The data revealed that parents have a strong desire to be involved in the education of their children. Parents had increasingly positive experiences over time after the initial difficulty of translating school memos and navigating other communication issues. Repeated exposure to the school by being invited to attend events and the opportunity to meet other parents helped these participants develop greater confidence, connections, and increased the likelihood they would be involved at school or community events. Parents noted that once their children had developed good reading skills around grade three, the children could help with interpreting school notes at home, which continued as the years progressed. Parents who had received strong support from early year’s educators in French childcare in school centers and from teachers in primary school grades reported the most positive experiences and involvement. Finally, parents agreed that French education for their children is a much greater challenge for them as parents than an education in the home language would be. However, these parents explained that the difficulties they faced were well worth it for the future opportunities and advantages that French or bilingual development would allow their children.

To conclude, educators can help parents who do not speak the school language to surmount PI barriers in the French minority-school context as well as other contexts to enhance PI at home and at school. As communities and classrooms become more multicultural in Canada (Iannacci, 2006), the principles of welcoming, informing, and accompanying parents in diverse ways and encouraging involvement in different ways, increases in importance. The findings from this research help school professionals to understand the needs of linguistically and culturally diverse parents and some of the PI barriers they face. When educators implement the recommendations proposed here to reach out to parents to improve communication, share strategies or resources, and develop a sense of belonging, it will empower parents to know how to help their children succeed in school regardless of the home and school language.

Archer, L., Francis, B., & Mau, A. (2010). The culture project: Diasporic negotiations ethnicity, identity, and culture among teachers, pupils, and parents in Chinese language schools. Oxford Review of Education, 36(4), 407–426. Arsenault-Cameron C. Île-du-Prince-Edouard [2000] 1 R.C.S. 3 (CSC).
CMEC. (2003). La francisation : Parcours de formation. Projet pancanadien de français langue première à l’intention du personnel enseignant de la maternelle à la 2e année. Toronto, ON: Auteur.
Desforges, C., & Abouchaar, A. (2003). The impact of parental involvement, parental support and family education on pupil achievement and adjustment: Research Report 433. London, England: Department for Education and Skills.
Education Canada Magazine (February, 2018). Working with Parents, 57(4).
Epstein, J. L. (2011). School, family, and community partnerships: Preparing educators and improving schools (2nd ed.). Boulder, CO: Westview Press.
Fishman, J. A. (1990). What is reversing language shift (RLS) and how can it succeed? Journal of Multicultural Development, 11(1–2), 5–36.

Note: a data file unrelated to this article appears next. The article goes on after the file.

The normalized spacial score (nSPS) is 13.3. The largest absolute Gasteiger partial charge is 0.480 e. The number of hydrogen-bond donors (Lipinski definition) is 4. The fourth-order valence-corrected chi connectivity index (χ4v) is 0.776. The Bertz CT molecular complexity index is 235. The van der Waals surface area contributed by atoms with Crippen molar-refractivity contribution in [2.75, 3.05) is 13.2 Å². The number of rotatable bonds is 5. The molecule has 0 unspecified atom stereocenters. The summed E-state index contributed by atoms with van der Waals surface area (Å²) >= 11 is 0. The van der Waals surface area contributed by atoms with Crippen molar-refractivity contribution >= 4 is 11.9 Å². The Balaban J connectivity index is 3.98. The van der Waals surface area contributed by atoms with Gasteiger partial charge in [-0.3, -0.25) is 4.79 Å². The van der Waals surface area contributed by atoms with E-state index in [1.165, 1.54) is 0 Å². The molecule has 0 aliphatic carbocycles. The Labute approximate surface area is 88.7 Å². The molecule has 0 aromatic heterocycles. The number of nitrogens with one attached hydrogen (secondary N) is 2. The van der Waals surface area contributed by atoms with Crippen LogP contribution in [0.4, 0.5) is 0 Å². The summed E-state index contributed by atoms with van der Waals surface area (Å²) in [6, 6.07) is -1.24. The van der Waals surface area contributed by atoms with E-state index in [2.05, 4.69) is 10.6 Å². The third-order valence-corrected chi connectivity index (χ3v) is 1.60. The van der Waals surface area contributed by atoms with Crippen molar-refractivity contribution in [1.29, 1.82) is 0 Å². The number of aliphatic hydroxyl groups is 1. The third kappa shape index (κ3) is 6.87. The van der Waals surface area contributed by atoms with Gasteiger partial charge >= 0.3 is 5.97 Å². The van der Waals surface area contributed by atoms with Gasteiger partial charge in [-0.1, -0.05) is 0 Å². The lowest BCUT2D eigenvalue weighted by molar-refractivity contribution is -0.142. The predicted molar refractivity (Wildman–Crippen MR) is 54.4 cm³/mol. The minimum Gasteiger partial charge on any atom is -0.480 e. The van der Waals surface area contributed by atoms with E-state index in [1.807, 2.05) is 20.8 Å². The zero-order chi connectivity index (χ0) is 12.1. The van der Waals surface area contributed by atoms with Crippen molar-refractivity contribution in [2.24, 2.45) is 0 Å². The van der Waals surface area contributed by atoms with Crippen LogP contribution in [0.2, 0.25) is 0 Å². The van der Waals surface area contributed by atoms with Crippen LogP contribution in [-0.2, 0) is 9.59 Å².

Fishman, J. A. (1991). Reversing Language Shift, Clevedon, England: Multilingual Matters.
Hornby, G. (2011). Parental involvement in childhood education: Building effective school-family partnerships. New York, NY: Springer.
Jeynes, W. (2007). The relationship between parental involvement and urban secondary school student academic achievement: A meta-analysis. Urban Education, 42(1), 82–110.
Jeynes, W. (2010). The salience of the subtle aspects of parental involvement and encouraging that involvement: Implications for school-based programs. Teachers College Record, 112(4), 747–774.
Iannacci, L. (2006). Learning to “Do” school: Procedural display and culturally and linguistically diverse (CLD) students in Canadian early childhood education (ECE). Journal of the Canadian Association for Curriculum Studies, 4(2), 55–76.
Landry, R. & Rousselle, S. (2003). Éducation et droits collectifs. Au-delà de l’article 23 de la Charte. Moncton, NB: Éditions de la francophonie.
Landry, R. (2010). Petite enfance et autonomie culturelle. Là où le nombre le justifie…V. Moncton, NB: Institut Canadien de Recherche sur les Minorités Linguistiques.
MacPhee, M. (2018). The Experience of Non-Francophone Parents with Children in Minority-Language French Schools in Prince Edward Island: A Mixed Methods Study. (Unpublished dissertation). University of Prince Edward Island, Charlottetown, PE.
MacPhee, M., Turnbull, M., Gauthier, R., Cormier, M., & Miller, T. (2013). Stakeholder consultation relating to non-francophone students enrolled in minority French language schools in PEI – parents, teachers and school leaders. Final report. Charlottetown, PE: University of Prince Edward Island.
Martel, A. (2001). Droits, écoles et communautés en milieu minoritaire, 1986-2002 : Analyse pour un aménagement du français par l’éducation. Ottawa, ON: Bureau du Commissaire aux langues officielles.
Power, M. (2011). L’article 23 de la Charte canadienne des droits et libertés: Fondements, effets réparateurs et applications. Dans J. Rocque (Dir). La direction d’école et le leadership pédagogique en milieu francophone minoritaire- considerations théoriques pour une pratique éclairée, (pp. 45–60).Winnipeg, MB : Presses Universitaire de Saint-Boniface.
Skutnabb-Kangas, T. (2000). Linguistic genocide in education – or worldwide diversity and human rights? London, England: Lawrence Erlbaum Associates.
Weiss, H. B., Buffard, S. M., Bridgall, B. L., & Gordon, W. E. (2009). Reframing family involvement in education: Supporting families to support educational equity. Equity matters: Research review No. 5. New York, NY: Teachers College, Columbia University.

Mary M. MacPhee, Faculty of Education, University of Prince Edward Island. Correspondence concerning this article should be addressed to Mary M. MacPhee, Faculty of Education, University of Prince Edward Island, 550 University Avenue, Charlottetown, Prince Edward Island, Canada, C1A 4P3. Email:

AdBlocker Message

Our website is made possible by displaying online advertisements to our visitors. Please consider supporting us by disabling your ad blocker.